The Commonwealth and International Debt

The Commonwealth and International Debt
27 April 2021, 3.00pm - 5.00pm

In their recent summary report on Africa’s road to recovery in 2021, Chatham House underlined the stark fact that ‘many African countries will be much more seriously affected by the socioeconomic consequences of the global economic slowdown triggered by the pandemic. Even before COVID-19 hit, an increasing number of African countries were indebted and financially stressed.’ This includes a number of Commonwealth African countries, and the fall out of the global pandemic has vastly exacerbated these financial strains. In April 2020, G20 Finance Ministers and the World Bank supported the Debt Service Suspension Initiative which includes 40 African states. The DSSI suspended debt repayments until 30 June 2021. However, to date, there has been no reduction in the net value of outstanding multilateral debt – let alone the significant sums sub-Saharan African states owe their bilateral creditors, or private obligations to Chinese lenders or Eurobond creditors. In all, African indebtedness is currently estimated to be an eye-watering $40billion. One of the lesser-known achievements of the Commonwealth in the 1990s and 2000s was its sustained contribution to international efforts to address the crisis of global debt through the Heavily Indebted Poor Country initiative and the Multilateral Debt Relief programme. This panel discussion draws together leading Commonwealth figures to reflect on the diplomacy and work behind the scenes which made HIPC and MLDR possible, and if another Commonwealth-led collaboration can help address the current debt crisis facing Commonwealth member states.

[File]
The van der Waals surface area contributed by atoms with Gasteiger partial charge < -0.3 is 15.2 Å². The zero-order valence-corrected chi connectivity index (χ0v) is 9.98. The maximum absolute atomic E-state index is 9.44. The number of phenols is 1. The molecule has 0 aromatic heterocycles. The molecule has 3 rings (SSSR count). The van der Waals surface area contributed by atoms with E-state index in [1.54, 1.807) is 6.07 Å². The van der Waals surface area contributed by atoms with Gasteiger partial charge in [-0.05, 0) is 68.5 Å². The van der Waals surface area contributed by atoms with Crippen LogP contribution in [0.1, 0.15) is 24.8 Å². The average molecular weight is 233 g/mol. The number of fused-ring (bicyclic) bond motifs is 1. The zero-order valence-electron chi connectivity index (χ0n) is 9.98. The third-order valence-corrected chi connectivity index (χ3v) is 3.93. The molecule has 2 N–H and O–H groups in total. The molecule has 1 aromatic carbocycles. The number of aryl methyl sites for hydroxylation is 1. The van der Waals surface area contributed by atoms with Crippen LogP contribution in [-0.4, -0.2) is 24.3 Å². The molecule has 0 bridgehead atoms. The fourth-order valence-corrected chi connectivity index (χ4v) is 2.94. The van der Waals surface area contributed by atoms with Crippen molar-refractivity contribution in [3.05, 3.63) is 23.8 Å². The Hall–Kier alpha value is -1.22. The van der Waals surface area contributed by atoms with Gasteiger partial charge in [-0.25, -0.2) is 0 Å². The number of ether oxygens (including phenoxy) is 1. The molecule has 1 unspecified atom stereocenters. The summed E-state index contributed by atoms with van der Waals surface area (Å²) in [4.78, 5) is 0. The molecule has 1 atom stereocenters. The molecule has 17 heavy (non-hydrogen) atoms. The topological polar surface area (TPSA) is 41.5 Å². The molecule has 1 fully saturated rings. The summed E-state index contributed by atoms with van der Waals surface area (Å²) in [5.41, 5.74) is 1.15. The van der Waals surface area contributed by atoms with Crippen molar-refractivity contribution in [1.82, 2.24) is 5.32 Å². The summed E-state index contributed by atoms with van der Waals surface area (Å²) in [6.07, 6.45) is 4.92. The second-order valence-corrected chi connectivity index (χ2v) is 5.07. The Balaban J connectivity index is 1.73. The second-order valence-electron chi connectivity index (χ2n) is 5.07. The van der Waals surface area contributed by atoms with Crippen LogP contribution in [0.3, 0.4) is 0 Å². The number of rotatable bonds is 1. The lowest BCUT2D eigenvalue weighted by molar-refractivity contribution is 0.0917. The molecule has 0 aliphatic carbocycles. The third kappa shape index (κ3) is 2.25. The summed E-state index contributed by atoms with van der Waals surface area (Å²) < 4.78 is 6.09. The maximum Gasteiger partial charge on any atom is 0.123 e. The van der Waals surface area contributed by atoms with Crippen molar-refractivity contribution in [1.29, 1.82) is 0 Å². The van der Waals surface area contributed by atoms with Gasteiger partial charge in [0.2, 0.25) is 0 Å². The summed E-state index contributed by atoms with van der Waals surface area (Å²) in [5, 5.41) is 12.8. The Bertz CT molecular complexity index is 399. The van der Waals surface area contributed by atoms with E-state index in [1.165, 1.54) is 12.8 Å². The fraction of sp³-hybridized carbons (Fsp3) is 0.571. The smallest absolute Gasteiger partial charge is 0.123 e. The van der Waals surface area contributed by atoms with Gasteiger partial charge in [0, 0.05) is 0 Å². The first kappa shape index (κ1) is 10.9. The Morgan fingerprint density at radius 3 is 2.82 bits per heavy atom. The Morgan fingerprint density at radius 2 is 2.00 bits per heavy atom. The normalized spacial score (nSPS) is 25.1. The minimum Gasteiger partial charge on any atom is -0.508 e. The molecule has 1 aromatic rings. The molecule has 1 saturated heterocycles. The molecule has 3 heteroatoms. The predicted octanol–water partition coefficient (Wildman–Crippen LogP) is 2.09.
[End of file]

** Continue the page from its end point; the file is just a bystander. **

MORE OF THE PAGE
All welcome-this seminar is free to attend, but advance registration is required.